1939 Oscars 11th Academy Awards

1939 Oscars 11th Academy Awards

  • The 11th Academy Awards unfolded on February 23, 1939, hosted at the Biltmore Hotel in Los Angeles, California.
  • A distinctive feature of this year’s ceremony was the lack of a formal host.
  • Movies released in 1938 were eligible for these honors.

Noteworthy Moments:

  • You Can’t Take It With You clinched the Best Picture award. Directed by Frank Capra, the film is a comedy about a wealthy man’s son who falls in love with a woman from a quirky family.
  • Spencer Tracy received his second Best Actor Oscar for his role in Boys Town.
  • You Can’t Take It With You earned 7 nominations.
  • This was the first ceremony in which a foreign language film (Grand Illusion) was nominated for Best Picture.
  • Bette Davis won the Best Actress award for her role in Jezebel, a drama about a wilful southern belle.
  • This ceremony reflected a growing maturity in the film industry, with increasingly complex narratives and character-driven stories taking center stage. The awards also signaled a move toward greater inclusivity, with a wider range of genres and themes gaining recognition.


  1. Frank Capra, winning for Best Director, also served as the President of the Academy at the time.
  2. Jezebel was conceived as a consolation for Bette Davis after she lost the role of Scarlett O’Hara in Gone with the Wind.
  3. Walt Disney’s Ferdinand the Bull won for Best Animated Short, adding to Disney’s growing collection of Oscars.
  4. This year saw the introduction of the category for Best Special Effects, with the first winner being Spawn of the North.

1939 Oscar Nominees and Winners

Outstanding Production:
You Can’t Take It with You – Frank Capra for Columbia (WINNER)
The Adventures of Robin Hood – Hal B. Wallis and Henry Blanke for Warner Bros.
Alexander’s Ragtime Band – Darryl F. Zanuck and Harry Joe Brown for 20th Century Fox
Boys Town – John W. Considine, Jr. for Metro-Goldwyn-Mayer
The Citadel – Victor Saville for Metro-Goldwyn-Mayer
Four Daughters – Hal B. Wallis and Henry Blanke for Warner Bros. and First National
Grand Illusion – Frank Rollmer and Albert Pinkovitch for R. A. C. and World Pictures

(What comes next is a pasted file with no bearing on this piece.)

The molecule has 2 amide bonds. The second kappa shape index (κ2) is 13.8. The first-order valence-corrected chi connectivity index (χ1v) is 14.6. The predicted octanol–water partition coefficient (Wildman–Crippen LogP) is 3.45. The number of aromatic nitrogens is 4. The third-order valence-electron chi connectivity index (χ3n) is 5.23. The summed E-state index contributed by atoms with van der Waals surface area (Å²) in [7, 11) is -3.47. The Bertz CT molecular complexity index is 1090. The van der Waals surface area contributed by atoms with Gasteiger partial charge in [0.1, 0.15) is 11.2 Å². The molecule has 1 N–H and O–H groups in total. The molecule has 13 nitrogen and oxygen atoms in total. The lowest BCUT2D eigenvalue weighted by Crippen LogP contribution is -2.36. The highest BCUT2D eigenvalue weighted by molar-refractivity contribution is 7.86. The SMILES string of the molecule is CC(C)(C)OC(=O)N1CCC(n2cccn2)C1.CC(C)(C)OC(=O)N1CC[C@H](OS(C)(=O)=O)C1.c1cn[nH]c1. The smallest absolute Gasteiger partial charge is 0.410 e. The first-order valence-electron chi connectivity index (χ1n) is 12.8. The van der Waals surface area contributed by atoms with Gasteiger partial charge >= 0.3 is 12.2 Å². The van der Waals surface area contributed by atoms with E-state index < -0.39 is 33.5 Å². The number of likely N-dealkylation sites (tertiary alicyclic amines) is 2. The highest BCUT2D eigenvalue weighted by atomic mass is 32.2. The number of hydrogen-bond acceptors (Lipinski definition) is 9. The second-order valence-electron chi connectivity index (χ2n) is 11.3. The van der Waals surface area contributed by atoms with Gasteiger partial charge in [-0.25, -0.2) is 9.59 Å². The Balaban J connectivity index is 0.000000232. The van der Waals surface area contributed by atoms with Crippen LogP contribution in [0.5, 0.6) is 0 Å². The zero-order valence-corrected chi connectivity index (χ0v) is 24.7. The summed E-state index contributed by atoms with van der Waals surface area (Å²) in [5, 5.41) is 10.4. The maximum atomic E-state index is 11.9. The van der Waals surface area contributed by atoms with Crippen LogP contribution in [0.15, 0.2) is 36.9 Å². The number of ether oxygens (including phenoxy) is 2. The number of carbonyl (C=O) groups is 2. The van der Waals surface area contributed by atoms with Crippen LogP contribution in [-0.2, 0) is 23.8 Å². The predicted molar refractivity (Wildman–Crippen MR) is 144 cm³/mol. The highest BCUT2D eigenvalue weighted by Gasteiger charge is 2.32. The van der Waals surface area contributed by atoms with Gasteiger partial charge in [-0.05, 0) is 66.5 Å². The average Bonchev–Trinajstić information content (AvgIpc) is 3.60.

Jezebel – Hal B. Wallis and Henry Blanke for Warner Bros.
Pygmalion – Gabriel Pascal for Pascal Film Productions
Test Pilot – Louis D. Lighton for Metro-Goldwyn-Mayer
Best Director:
Frank Capra – You Can’t Take It with You (WINNER)
Michael Curtiz – Angels with Dirty Faces
Norman Taurog – Boys Town
King Vidor – The Citadel
Michael Curtiz – Four Daughters
Best Actor:
Spencer Tracy – Boys Town as Father Flanagan (WINNER)
Charles Boyer – Algiers as Pepe le Moko
James Cagney – Angels with Dirty Faces as William “Rocky” Sullivan
Robert Donat – The Citadel as Dr. Andrew Manson
Leslie Howard – Pygmalion as Professor Henry Higgins
Best Actress:
Bette Davis – Jezebel as Julie Marsden (WINNER)
Fay Bainter – White Banners as Hannah Parmalee
Wendy Hiller – Pygmalion as Eliza Doolittle
Norma Shearer – Marie Antoinette as Marie Antoinette
Margaret Sullavan – Three Comrades as Patricia Hollmann
Best Supporting Actor:
Walter Brennan – Kentucky as Peter Goodwin (WINNER)
John Garfield – Four Daughters as Mickey Borden
Gene Lockhart – Algiers as Regis
Robert Morley – Marie Antoinette as King Louis XVI
Basil Rathbone – If I Were King as King Louis XI
Best Supporting Actress:
Fay Bainter – Jezebel as Aunt Belle Massey (WINNER)
Beulah Bondi – Of Human Hearts as Mary Wilkins
Billie Burke – Merrily We Live as Emily Kilbourne
Spring Byington – You Can’t Take It with You as Penelope “Penny” Sycamore
Miliza Korjus – The Great Waltz as Carla Donner
Best Original Story:
Boys Town – Eleanore Griffin and Dore Schary (WINNER)
Alexander’s Ragtime Band – Irving Berlin
Angels with Dirty Faces – Rowland Brown
Blockade – John Howard Lawson
Mad About Music – Marcella Burke and Frederick Kohner
Test Pilot – Frank Wead
Best Screenplay:
Pygmalion – George Bernard Shaw, Ian Dalrymple, Cecil Lewis, and W. P. Lipscomb, based on the play by Shaw (WINNER)
Boys Town – John Meehan and Dore Schary, based on a story by Schary and Eleanore Griffin
The Citadel – Ian Dalrymple, Elizabeth Hill and Frank Wead, based on the novel by A. J. Cronin
Four Daughters – Lenore Coffee and Julius J. Epstein, based on the short story “Sister Act” by Fannie Hurst
You Can’t Take It with You – Robert Riskin, based on the play by George S. Kaufman and Moss Hart
Best Live Action Short Subject, One-Reel:
That Mothers Might Live – MGM (WINNER)
The Great Heart – MGM
Timber Toppers – 20th Century Fox
Best Live Action Short Subject, Two-Reel:
Declaration of Independence – Warner Bros. (WINNER)